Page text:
I thought, “Now this is when I will see what he meant before. We took up our cloaks, and Godwine fetched the wooden cross from the wall. We went out into the night to see the clouds had cleared and the stars were so sharply bright it almost hurt the eyes. It was more bitterly cold. The warmth of the byre was even more noticeable after the chill blast.
I knew immediately what the plan was, for Godwine and Aelfraed busied themselves getting everything in order for some sort of ritual. One hung the cross on the wall on a nail provided for the purpose. The other, who had brought a small horn lantern, set it on a table he pulled to the space between where each animal was housed. I took a seat on a manger, taking note of the fact that Jesu lay in just such a rude bed. I listened quietly as the two men spoke in Latin over the table.
“Do you do this often?” I asked when they had finished and taken a stool each.
“Where more fitting to celebrate the Nativity than with our beasts?” Godwine beamed with happiness.
I glanced around at these beasts. Baalam the donkey stood with his head over the gate of his stall. The sheep huddled together, some standing and some with their legs tucked under themselves for warmth. The ducks gathered in their nesting boxes and the chickens roosted all snuggled up together. I saw the cat they called Duckie slip in through the side of the roost and come over to jump into Aelfraed’s lap for a long chin scratch.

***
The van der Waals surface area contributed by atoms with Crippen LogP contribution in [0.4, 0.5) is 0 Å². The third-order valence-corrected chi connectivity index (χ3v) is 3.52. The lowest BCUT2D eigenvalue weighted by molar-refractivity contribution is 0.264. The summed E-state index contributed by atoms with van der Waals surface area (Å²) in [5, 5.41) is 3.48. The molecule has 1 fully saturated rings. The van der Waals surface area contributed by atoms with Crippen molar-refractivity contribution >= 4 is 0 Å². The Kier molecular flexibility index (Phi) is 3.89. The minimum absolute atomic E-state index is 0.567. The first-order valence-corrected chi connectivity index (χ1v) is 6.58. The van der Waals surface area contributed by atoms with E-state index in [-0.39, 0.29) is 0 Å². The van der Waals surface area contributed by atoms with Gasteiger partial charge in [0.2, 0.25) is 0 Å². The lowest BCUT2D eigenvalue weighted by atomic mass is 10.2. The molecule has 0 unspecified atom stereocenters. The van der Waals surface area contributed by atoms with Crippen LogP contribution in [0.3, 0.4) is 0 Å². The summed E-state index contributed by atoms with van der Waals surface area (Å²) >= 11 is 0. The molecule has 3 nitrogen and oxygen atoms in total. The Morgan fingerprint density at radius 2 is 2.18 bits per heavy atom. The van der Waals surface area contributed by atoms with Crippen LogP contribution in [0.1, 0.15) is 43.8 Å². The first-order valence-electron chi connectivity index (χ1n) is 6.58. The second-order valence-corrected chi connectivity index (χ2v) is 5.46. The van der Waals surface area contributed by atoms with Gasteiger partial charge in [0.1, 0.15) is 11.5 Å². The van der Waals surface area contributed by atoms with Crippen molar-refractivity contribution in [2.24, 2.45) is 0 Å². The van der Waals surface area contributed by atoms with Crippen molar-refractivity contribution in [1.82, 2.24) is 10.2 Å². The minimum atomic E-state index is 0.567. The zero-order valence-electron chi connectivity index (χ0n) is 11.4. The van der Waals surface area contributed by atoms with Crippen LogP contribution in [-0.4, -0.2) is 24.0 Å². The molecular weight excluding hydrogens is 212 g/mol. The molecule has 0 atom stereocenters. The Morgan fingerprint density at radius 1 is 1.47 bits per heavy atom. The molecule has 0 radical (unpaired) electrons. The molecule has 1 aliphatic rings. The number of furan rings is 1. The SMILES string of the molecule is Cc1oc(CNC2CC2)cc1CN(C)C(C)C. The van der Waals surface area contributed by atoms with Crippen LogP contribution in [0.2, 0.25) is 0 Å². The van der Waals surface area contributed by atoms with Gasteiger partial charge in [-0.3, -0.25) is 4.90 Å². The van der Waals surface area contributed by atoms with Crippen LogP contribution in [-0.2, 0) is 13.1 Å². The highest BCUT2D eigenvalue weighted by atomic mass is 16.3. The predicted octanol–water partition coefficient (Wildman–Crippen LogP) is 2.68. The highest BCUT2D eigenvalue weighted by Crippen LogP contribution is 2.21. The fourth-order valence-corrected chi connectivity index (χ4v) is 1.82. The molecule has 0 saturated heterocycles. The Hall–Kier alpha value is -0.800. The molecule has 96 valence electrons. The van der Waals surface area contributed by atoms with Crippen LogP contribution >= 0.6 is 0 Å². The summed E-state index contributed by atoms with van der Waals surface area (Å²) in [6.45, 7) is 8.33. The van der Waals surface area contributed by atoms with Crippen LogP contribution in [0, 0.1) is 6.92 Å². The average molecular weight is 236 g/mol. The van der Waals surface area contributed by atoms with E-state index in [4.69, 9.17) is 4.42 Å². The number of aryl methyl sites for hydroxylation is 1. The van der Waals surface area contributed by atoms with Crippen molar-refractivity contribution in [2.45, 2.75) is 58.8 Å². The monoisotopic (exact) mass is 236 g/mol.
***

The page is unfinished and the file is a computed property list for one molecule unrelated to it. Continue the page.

The two men began to sing the mass in Latin. They were not priests, nor even monks, but just lay brothers but they sang the mass with all the devotion and joy of a choir in the great Minster. Their eyes shown as they shared the music with the creatures that resided in the byre. I picked out the melodies of the many chants on my harp.
I took care to act as though I was sound asleep and snoring before my two hosts crawled under the blankets on their own palette. I wanted to afford them the privacy of a shared moment, something I knew they must live out here, isolated from their fellow men, in order to have without rebuke. I was rewarded by over hearing the sound of contentment in their goodnights and thought I heard a quiet sigh at the conclusion of a kiss as they hunkered down for warmth.
Indeed God is Love whenever such love is present, whether for one’s fellow man, the beasts, or someone whose heart you hold dear.
Nan Hawthorne is a historical novelist specializing in the early middle Ages. Her first novel, An Involuntary King, is a saga of love and war inn a fictional 8th century English kingdom. Her second, currently in the loop for publication, working title Beloved Pilgrim, concerns a young woman disguises herself as her own late twin brother in order to fight in the Crusades and finds love with a Turkish woman amidst the desperation and death. The story published here is taken from Alehouse Tales, and is one of two dozen plus stories illustrating daily life in late tenth century Saxon England. Publication is set for this coming spring. To keep abreast of Hawthorne’s books, visit www.nanhawthorne.com .